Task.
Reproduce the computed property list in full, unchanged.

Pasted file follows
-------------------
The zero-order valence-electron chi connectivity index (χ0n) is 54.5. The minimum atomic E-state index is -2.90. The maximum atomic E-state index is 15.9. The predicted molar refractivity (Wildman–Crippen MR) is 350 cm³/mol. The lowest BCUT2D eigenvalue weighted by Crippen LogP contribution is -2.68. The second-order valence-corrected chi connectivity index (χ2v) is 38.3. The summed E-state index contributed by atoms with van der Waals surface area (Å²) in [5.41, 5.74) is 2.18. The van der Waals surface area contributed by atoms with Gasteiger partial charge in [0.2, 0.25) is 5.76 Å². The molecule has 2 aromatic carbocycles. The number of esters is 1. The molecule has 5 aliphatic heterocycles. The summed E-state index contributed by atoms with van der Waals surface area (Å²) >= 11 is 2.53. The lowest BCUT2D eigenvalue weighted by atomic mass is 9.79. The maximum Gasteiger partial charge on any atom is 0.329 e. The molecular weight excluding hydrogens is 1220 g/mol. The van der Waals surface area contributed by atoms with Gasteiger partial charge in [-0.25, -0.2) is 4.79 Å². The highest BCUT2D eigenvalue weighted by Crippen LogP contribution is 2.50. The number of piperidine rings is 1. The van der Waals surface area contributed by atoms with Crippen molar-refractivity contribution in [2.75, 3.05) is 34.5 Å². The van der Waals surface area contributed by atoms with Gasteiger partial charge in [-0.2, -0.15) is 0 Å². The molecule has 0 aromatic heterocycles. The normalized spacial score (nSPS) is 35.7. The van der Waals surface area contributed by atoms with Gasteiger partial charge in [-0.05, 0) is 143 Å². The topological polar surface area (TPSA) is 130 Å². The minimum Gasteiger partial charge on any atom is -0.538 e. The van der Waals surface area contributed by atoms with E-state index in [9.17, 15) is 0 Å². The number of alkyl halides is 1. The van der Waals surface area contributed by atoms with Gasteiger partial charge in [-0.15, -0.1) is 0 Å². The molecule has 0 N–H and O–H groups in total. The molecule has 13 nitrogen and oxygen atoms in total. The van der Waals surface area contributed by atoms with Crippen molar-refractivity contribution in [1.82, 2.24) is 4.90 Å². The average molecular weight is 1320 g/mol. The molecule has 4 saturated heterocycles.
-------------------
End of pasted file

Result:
The zero-order valence-electron chi connectivity index (χ0n) is 54.5. The minimum atomic E-state index is -2.90. The maximum atomic E-state index is 15.9. The predicted molar refractivity (Wildman–Crippen MR) is 350 cm³/mol. The lowest BCUT2D eigenvalue weighted by Crippen LogP contribution is -2.68. The second-order valence-corrected chi connectivity index (χ2v) is 38.3. The summed E-state index contributed by atoms with van der Waals surface area (Å²) in [5.41, 5.74) is 2.18. The van der Waals surface area contributed by atoms with Gasteiger partial charge in [0.2, 0.25) is 5.76 Å². The molecule has 2 aromatic carbocycles. The number of esters is 1. The molecule has 5 aliphatic heterocycles. The summed E-state index contributed by atoms with van der Waals surface area (Å²) >= 11 is 2.53. The lowest BCUT2D eigenvalue weighted by atomic mass is 9.79. The maximum Gasteiger partial charge on any atom is 0.329 e. The molecular weight excluding hydrogens is 1220 g/mol. The van der Waals surface area contributed by atoms with Gasteiger partial charge in [-0.25, -0.2) is 4.79 Å². The highest BCUT2D eigenvalue weighted by Crippen LogP contribution is 2.50. The number of piperidine rings is 1. The van der Waals surface area contributed by atoms with Crippen molar-refractivity contribution in [2.75, 3.05) is 34.5 Å². The van der Waals surface area contributed by atoms with Gasteiger partial charge in [-0.2, -0.15) is 0 Å². The molecule has 0 aromatic heterocycles. The normalized spacial score (nSPS) is 35.7. The van der Waals surface area contributed by atoms with Gasteiger partial charge in [-0.05, 0) is 143 Å². The topological polar surface area (TPSA) is 130 Å². The minimum Gasteiger partial charge on any atom is -0.538 e. The van der Waals surface area contributed by atoms with E-state index in [9.17, 15) is 0 Å². The number of alkyl halides is 1. The van der Waals surface area contributed by atoms with Gasteiger partial charge in [-0.15, -0.1) is 0 Å². The molecule has 0 N–H and O–H groups in total. The molecule has 13 nitrogen and oxygen atoms in total. The van der Waals surface area contributed by atoms with Crippen molar-refractivity contribution in [1.82, 2.24) is 4.90 Å². The average molecular weight is 1320 g/mol. The molecule has 4 saturated heterocycles.